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Drain in trench...your thoughts?


DonTx
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Shouldn't the trench be back filled or at least filled with gravel or something? Poly will never support and prevent wet concrete from filling the trench and you can't possibly want the length of that pipe poured within the slab? Nor would you want the pipes coming up through the slab without a larger pipe to serve as a collar so slab movement won't stress the plumbing.

I'm speaking somewhat out of turn because I've not seen the drawings, but what I've described would be standard construction practices.

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Originally posted by Donald Lawson

Found this on a pre-pour steel reinforced slab inspection today.

Pipe runs about 9 feet down the middle of the trench. Builders said he knew it wasn't right, but thinks putting some mastic on it and wrapping it with poly will be fine.

I disagree.

Your thoughts?

No effin' way. Tell 'em to call off the concrete delivery till they fix that mess.

They can't embed plumbing pipes in concrete.

Mastic & poly my ass. . .

- Jim Katen, Oregon

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Embedding pipes directly in concrete does not allow for slab movement or expansion/contraction. Tell your builder to put sand rather than gravel in the trench (under and over the pipe), as it is even more forgiving. At penetrations, especially through walls, use collars (larger pipes).

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I should have been more precise in my description. This is a monolithic slab on grade, no gravel/sand goes in the trenches....trenches = perimeter and interior beams. The area for the slab is escavated forms are put up and then Select Fill is brought in. After the Select Fill has been leveled out, the perimeter and interior beams are dug. Typically these trenches will be from 12 to 18 inches wide and from 24 to 36 inches deep, depending on what the foundation plans call for.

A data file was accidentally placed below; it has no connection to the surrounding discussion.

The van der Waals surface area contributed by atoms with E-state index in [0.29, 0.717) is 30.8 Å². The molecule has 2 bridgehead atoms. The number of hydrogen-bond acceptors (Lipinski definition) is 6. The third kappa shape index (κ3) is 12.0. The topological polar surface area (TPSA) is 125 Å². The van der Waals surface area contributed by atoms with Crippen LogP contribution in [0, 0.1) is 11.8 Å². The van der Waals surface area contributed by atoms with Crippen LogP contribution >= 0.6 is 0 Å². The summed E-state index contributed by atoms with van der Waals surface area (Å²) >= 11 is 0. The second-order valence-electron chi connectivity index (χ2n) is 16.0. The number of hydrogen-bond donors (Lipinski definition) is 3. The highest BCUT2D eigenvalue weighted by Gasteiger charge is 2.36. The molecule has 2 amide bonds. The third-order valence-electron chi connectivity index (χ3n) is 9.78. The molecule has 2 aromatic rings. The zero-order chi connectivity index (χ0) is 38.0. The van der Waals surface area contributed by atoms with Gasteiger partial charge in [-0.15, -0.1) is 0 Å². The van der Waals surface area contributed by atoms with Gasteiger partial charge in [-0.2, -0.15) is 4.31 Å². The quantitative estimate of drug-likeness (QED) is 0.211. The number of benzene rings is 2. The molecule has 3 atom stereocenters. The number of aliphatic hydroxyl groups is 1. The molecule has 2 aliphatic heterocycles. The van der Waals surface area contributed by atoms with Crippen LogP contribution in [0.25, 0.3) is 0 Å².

Normally, we'll see a PVC drain running across a trench (beam) at the bottom. It will be covered with mastic. However, I've never seen one ran along the trench like this one.

I had 2 major gripes about it, 1) You'll have to jack hammer the beam should you have a future plumbing problem, 2) Any movement (settlement) by the beam will likely damage this section of drain

My other gripe was that someone should have checked the plans and measurements (designer/engineer, plumbing contractor and foundation contractor) and made sure this did not happen. (I found two other drains that were off the mark)

Thanks for the replies, I'm searching my IRC now for some back up reference.

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It seems to me that the pipes should run throught the fill, not through the concrete.

Putting a pipe through the middle of the beam changes the cross-sectional shape of the beam. When you look at the plans, do they show these beams with 4" holes in the middle of them?

Putting the pipes at the bottom of the beams seems like it would have the same problem, the beam would end up smaller than it was designed to be.

All of this stuff should be in the plans. Where do they show the pipes to be?

- Jim Katen, Oregon

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